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Ranicalm 75mg Film Coated Tablets

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Read all of this leaflet carefully because it contains important information for you.

•    This medicine is available without prescription; however you still need to take it carefully to get the best results from it.

•    Keep this leaflet. You may need to read it again.

•    Ask your pharmacist if you need more information or advice

•    If any of the side effects gets serious, or if you notice any side effects not listed in this leaflet, please tell your doctor

or pharmacist._

In this leaflet:

1.    What this medicine is and what it is used for

2.    Before you take this medicine

3.    How to take this medicine

4.    Possible side effects

5.    How to store this medicine

6.    Further Information_

1. What this medicine is and what it is used for

The active ingredient ranitidine belongs to a group of medicines called ‘H2-blockers’. This medicine works by preventing your stomach from producing too much acid. This medicine treats indigestion and heartburn for up to 12 hours. One of the most common causes of indigestion and heartburn is excess acid in the stomach.

_2. Before you take this medicine_

Do not take these tablets without consulting your doctor if you:

•    have ever been told you are allergic to ranitidine or to any of the other ingredients (these are listed in Section 6, Further Information)

•    are under 16 years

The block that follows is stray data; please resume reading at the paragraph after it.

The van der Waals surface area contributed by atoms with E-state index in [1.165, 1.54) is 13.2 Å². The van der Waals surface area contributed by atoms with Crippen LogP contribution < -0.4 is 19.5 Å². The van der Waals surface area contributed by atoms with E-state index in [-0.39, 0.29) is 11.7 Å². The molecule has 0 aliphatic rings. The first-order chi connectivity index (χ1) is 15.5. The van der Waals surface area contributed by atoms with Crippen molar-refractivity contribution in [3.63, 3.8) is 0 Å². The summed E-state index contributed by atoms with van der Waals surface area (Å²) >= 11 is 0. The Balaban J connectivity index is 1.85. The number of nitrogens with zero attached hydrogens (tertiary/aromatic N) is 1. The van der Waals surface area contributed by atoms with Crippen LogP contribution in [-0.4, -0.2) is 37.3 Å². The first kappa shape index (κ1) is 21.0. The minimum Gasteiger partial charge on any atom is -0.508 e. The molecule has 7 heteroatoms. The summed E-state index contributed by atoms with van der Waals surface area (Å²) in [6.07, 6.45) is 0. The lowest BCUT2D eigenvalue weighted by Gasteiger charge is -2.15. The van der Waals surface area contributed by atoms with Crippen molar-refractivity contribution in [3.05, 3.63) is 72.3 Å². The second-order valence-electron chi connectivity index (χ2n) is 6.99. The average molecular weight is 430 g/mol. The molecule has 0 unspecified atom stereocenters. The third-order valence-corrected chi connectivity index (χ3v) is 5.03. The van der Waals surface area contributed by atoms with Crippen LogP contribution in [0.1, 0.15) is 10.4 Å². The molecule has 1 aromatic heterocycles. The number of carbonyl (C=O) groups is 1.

Take special care with this medicine

Check with your doctor or pharmacist before taking your

medicine if:

•    you have difficulty swallowing

•    you have a porphyria (too much of the pigment called porphyrin which may discolour the urine)

•    you have unintended weight loss

•    you are middle-aged or older with new or recently changed indigestion symptoms

•    you have persistent stomach pain

•    you have kidney or liver problems

•    you are under regular medical supervision

•    you have had a peptic ulcer

•    you are elderly

•    you have breathing problems

•    you have a weak immune system

•    you suffer from diabetes Taking other medicines

Please inform your doctor or pharmacist if you are taking or have recently taken any other medicines, even those not prescribed, for example, herbal remedies and health supplements from a pharmacy, supermarket or health food shop, as they may interact with this medicine.

In particular tell your doctor or pharmacist if you are taking any of the following medicines: